Fun Management

I’ve always believed in having fun at work. In a pressurized workplace, no one actually wants to be told to lighten up, but making someone laugh can take the steam out of an explosive environment. Keeping a sense of humour when under pressure often generates the best solution (sometimes in surprisingly creative ways!) and cultivates a camaraderie among staff that will endure past this week’s deadline.

Successful CEOs know the importance of fun. I’m a big fan of the New York Times column, Corner Office, which interviews successful CEOS  about their leadership styles and corporate culture.  In looking over my faves recently, I noticed that several, including powerhouses such as Kyle Zimmer of First Book and Angie Hicks of Angie’s List, cited the importance of “fun” and being “playful” in working with people and brainstorming solutions. Hicks’s career advice goes so far as to say, “If you’re not having fun at your job, you should quit.”

Linux penguin avatar

Linus Torvalds’s penguin avatar, Tux, doesn’t take work seriously.

Linus Torvalds, a principal writer of Linux, an operating system he simply gave away for free, says he has no interest in saving the world, or even making operating systems free for everyone. He simply didn’t think running a corporate structure to sell Linux looked like fun. In a presentation recorded by the Computer History Museum in 2001, he said, “People think I’m this do-gooder, and they need to understand I did it because it was fun.” Torvalds’s personal emblem, Tux, is a cartoon penguin, the kind of anti-suit.

Counter culture billionaire Richard Branson has more of a social conscience than Torvalds does.  He says he now spends 70% of his time investing in solutions to poverty and environmental issues around the world.  A self-made tycoon who went “from selling records from the boot of a car to space travel, the most ridiculous extreme….” he says about his latest business ventures, “All I can promise  is that they’ll be fun.” The irrepressible Branson, whose dyslexia kept him from standard educational successes, has a broad genuine smile that rarely leaves his face. We can be sure that he – and other successful CEOS – will keep making money and having fun doing it.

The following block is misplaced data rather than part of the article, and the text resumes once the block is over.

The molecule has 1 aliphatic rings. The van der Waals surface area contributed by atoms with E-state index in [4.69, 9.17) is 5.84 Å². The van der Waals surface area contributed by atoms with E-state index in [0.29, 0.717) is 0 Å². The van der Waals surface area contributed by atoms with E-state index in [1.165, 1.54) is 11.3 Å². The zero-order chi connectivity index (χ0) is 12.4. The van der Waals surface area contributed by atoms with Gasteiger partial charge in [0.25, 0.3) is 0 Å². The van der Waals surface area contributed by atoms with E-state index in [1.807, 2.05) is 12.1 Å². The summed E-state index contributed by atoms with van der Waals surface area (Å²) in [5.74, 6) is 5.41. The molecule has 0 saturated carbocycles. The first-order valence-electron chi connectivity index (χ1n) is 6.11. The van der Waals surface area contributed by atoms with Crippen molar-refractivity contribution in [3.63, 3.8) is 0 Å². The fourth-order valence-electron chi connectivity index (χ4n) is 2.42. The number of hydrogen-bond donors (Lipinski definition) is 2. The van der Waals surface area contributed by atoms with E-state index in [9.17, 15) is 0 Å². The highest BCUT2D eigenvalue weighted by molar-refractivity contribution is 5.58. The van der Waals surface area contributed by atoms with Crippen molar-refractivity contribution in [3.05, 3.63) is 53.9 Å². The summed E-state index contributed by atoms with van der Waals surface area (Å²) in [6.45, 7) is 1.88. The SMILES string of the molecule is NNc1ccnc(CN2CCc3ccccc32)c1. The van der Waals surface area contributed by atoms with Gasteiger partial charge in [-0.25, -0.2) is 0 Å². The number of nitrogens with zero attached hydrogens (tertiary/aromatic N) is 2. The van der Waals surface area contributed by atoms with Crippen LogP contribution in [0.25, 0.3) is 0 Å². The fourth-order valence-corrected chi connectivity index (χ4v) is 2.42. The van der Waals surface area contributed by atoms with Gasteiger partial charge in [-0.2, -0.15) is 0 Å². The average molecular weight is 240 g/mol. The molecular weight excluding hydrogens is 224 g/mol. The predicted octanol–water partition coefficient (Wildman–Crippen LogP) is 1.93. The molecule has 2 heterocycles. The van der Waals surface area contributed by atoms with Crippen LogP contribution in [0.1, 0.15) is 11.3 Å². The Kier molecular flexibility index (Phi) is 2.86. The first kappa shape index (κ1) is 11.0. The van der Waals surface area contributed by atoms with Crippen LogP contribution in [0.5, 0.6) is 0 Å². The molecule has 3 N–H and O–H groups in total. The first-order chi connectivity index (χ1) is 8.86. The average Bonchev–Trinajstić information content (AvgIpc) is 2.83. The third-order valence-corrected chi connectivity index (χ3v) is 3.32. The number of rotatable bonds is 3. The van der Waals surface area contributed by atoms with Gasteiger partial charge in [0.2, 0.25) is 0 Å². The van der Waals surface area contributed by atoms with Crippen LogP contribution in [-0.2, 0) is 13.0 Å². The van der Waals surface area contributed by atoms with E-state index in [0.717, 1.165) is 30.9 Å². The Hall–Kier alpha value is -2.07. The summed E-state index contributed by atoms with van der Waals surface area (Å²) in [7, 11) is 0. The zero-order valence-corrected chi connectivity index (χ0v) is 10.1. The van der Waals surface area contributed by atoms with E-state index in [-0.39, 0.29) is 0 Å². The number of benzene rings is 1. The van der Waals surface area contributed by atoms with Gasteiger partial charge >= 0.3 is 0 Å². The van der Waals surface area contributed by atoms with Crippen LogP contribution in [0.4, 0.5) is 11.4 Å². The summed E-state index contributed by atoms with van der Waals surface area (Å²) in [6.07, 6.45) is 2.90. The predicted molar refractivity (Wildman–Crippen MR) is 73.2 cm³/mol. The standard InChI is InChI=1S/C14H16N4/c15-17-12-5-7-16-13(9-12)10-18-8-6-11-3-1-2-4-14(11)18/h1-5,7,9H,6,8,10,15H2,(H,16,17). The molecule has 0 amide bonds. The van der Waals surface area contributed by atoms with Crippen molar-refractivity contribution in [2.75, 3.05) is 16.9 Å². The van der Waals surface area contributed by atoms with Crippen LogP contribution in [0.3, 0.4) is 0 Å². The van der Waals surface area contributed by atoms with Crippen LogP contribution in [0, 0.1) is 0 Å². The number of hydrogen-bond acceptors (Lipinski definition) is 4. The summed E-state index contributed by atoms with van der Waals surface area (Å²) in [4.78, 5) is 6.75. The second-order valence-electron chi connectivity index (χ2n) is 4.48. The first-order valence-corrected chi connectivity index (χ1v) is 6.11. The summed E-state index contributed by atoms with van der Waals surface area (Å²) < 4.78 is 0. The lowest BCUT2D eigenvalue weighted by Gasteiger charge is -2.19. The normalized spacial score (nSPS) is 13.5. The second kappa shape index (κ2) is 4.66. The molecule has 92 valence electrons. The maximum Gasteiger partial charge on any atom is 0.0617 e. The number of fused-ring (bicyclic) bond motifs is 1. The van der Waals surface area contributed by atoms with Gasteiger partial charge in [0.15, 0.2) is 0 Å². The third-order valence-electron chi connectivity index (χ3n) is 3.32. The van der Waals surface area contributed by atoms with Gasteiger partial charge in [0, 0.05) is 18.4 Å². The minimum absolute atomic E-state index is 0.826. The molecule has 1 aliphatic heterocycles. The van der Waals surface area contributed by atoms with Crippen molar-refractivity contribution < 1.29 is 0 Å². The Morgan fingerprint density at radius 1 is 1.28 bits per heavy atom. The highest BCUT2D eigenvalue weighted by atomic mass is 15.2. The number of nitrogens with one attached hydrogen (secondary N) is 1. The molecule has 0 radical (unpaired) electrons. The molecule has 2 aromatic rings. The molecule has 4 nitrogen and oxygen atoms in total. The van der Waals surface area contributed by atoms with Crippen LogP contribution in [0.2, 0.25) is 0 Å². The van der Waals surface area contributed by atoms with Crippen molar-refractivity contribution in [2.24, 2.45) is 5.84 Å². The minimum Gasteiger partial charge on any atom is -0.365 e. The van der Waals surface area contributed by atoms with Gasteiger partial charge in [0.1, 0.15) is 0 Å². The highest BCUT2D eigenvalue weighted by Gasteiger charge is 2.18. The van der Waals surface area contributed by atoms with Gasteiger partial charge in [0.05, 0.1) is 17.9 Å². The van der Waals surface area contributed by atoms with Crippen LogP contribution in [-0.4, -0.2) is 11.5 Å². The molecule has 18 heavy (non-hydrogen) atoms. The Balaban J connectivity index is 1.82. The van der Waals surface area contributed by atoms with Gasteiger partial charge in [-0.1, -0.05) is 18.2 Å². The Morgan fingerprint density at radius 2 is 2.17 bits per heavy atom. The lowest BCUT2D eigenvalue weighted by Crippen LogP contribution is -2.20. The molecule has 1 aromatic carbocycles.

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Lousy Family

I’ve Got a Problem with Head Lice:

My family has a problem, and I’d like your opinion of a solution I proposed to the school. My son is in Grade 2 in a Toronto public school. There is a large family in the school with a child in virtually every grade from SK to Grade 5. Each year these kids come back to school after the summer holiday with head lice and spread it around the whole school. I sympathize with the parents to some degree – I know that if one kid gets lice at camp or something, they can quickly spread it to everyone in the family – but the whole school ends up getting these pests, and having to treat their kids! It’s awful, and I think it singles out this family in the worst way because everybody blames them. I proposed to the school that they make these kids stay home from school until it’s cleared up, but they said they couldn’t/wouldn’t do that. I think at least that way Public Health or even some parents from the school could help this family clear this up. What do you think?

Signed,

Had it with head lice

Hi  Had it with Head Lice,